Voltage sensors are molecules able to change their emission properties in response to changes of cells membrane potential, in a proportional way. This technique allows to obtain information on neuronal depolarization with high spatial and temporal resolution. This technique has been used to describe the spread of excitation in the cerebellar cortex after mossy fiber stimulation, in acute slices. Notably, VSDi allows to investigate complex network properties, as the spatial organization of the excitatory/inhibitory (E/I) balance and long-term plasticity in the cerebellar cortex in center-surround structures. In a recent work, we applied this technique to describe a complex set of cerebellar network activity modifications due to the IB2 gene deletion, in a mouse model of autism spectrum disorders (ASDs).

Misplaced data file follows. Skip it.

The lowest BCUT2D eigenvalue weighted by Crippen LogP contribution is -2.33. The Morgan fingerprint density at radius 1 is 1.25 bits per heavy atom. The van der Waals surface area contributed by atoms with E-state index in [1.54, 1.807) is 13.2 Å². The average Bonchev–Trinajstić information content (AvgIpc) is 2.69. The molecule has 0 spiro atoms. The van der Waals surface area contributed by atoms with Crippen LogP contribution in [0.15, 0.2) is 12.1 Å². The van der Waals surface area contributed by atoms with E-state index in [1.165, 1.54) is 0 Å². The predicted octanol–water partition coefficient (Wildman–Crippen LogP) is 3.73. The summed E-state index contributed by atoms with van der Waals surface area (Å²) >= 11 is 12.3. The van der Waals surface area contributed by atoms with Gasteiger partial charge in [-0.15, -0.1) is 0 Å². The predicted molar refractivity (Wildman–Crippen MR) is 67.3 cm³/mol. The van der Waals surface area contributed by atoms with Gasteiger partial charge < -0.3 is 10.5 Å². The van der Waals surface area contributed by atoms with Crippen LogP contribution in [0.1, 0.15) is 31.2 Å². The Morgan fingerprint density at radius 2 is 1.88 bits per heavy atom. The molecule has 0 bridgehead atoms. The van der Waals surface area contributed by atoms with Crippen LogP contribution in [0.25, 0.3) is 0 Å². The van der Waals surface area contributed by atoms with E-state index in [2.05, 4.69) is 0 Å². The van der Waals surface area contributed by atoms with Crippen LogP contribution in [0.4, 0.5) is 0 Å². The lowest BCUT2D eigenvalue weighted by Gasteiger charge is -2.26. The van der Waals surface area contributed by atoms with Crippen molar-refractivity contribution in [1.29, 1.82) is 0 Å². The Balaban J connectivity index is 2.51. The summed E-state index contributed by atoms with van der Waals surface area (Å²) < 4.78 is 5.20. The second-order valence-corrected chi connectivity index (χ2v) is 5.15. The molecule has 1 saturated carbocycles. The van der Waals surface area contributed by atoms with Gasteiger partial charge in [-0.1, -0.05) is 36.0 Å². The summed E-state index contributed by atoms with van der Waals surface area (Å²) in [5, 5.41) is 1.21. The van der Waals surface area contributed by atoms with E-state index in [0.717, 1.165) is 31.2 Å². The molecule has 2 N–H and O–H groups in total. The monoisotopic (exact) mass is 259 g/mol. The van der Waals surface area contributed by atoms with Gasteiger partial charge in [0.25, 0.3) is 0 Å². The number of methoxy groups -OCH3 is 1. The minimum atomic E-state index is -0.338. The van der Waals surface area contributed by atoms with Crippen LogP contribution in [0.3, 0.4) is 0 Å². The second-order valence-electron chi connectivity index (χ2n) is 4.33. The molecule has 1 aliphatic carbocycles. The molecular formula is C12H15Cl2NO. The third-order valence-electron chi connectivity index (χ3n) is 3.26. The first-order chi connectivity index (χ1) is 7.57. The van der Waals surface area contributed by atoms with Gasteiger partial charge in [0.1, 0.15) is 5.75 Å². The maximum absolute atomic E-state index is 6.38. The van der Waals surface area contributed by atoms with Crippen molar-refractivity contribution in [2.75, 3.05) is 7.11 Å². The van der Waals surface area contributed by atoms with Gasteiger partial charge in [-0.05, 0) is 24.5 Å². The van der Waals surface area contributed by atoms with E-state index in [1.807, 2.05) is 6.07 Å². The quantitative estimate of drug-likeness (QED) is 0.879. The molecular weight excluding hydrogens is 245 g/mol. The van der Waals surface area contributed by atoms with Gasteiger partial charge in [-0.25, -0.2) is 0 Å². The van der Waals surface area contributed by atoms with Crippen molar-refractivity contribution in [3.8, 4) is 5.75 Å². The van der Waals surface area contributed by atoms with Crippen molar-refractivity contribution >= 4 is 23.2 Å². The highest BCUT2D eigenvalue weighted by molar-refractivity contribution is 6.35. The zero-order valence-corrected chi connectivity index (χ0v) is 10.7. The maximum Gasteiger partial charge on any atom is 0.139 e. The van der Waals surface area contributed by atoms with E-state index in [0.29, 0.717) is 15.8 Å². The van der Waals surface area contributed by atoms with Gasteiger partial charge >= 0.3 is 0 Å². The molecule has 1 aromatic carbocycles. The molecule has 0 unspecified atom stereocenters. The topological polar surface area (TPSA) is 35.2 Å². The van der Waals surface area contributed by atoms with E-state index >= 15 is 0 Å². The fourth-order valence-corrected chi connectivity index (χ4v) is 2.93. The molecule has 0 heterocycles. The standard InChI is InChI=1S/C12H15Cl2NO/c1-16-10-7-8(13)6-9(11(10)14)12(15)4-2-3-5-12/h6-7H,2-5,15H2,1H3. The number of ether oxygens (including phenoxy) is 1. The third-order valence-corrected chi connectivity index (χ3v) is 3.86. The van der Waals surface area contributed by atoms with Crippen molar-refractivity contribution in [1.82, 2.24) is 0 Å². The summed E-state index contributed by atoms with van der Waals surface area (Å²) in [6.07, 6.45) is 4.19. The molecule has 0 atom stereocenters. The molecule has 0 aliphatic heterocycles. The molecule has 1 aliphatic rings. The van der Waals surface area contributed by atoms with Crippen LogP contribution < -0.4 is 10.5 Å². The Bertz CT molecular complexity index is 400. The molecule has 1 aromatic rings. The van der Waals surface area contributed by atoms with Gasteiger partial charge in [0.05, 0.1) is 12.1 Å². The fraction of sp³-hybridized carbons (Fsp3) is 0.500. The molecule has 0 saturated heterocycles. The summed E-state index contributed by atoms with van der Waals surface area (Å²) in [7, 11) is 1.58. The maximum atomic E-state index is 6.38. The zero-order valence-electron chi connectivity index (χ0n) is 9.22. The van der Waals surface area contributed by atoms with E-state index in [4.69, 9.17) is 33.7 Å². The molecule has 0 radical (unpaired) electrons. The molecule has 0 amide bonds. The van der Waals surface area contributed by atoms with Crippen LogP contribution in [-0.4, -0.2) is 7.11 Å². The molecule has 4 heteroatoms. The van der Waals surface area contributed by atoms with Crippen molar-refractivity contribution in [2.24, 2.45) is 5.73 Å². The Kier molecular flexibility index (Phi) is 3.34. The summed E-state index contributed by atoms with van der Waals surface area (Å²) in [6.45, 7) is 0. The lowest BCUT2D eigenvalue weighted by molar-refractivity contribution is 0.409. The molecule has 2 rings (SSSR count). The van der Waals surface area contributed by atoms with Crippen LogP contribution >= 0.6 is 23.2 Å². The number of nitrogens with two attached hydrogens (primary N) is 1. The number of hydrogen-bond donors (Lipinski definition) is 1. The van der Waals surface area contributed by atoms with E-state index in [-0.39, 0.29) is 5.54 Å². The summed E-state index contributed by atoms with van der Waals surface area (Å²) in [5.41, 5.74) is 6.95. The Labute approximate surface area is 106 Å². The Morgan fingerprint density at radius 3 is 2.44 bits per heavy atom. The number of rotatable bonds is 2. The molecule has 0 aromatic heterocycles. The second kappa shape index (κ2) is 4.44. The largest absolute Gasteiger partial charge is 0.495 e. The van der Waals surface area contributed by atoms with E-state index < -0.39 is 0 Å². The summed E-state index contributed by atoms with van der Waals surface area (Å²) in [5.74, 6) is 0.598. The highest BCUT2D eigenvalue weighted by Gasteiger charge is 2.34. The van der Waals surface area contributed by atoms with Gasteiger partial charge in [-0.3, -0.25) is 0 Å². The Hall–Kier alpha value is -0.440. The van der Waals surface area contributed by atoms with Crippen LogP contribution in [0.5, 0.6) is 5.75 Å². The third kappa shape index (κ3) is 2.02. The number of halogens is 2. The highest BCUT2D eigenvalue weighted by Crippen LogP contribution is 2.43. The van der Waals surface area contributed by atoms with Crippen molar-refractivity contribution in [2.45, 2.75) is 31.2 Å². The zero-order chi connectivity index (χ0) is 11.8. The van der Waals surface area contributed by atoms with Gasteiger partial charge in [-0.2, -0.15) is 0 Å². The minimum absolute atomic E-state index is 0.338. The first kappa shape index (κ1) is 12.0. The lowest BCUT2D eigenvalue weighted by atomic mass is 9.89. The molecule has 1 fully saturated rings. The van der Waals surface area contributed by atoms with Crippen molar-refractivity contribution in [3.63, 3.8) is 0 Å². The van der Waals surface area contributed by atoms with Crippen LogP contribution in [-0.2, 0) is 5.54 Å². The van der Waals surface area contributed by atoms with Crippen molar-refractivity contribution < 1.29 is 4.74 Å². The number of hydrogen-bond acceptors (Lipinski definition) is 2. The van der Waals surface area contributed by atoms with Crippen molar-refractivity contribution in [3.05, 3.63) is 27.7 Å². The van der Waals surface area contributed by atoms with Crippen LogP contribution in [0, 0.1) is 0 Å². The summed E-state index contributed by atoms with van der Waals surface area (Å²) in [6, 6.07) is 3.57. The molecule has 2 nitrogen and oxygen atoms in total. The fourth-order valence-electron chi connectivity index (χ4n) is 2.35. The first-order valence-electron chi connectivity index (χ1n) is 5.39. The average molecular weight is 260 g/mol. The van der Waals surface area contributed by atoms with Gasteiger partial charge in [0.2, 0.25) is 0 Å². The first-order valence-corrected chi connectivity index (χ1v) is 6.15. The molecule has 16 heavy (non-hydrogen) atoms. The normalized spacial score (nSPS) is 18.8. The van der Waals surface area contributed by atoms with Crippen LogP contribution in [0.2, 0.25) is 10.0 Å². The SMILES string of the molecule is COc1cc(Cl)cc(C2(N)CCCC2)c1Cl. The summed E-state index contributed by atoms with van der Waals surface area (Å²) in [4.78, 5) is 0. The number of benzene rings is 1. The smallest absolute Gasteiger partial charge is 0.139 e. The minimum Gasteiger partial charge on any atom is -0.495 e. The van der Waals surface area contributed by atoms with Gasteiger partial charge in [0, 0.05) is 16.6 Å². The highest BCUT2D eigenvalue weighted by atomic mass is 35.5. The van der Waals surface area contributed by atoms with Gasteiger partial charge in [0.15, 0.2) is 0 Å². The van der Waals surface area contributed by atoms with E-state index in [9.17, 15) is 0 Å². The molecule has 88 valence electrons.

The figure shows the shift from a “classic” Mexican hat profile in the E/I spatial profile in the cerebellar granular layer, to the so-called stovepipe hat shape, a proposed functional abnormality in ASDs network functioning. A similar shift is present also in the spatial distribution of long-term potentiation (LTP) and depression (LTD). [From Soda et al., 2019].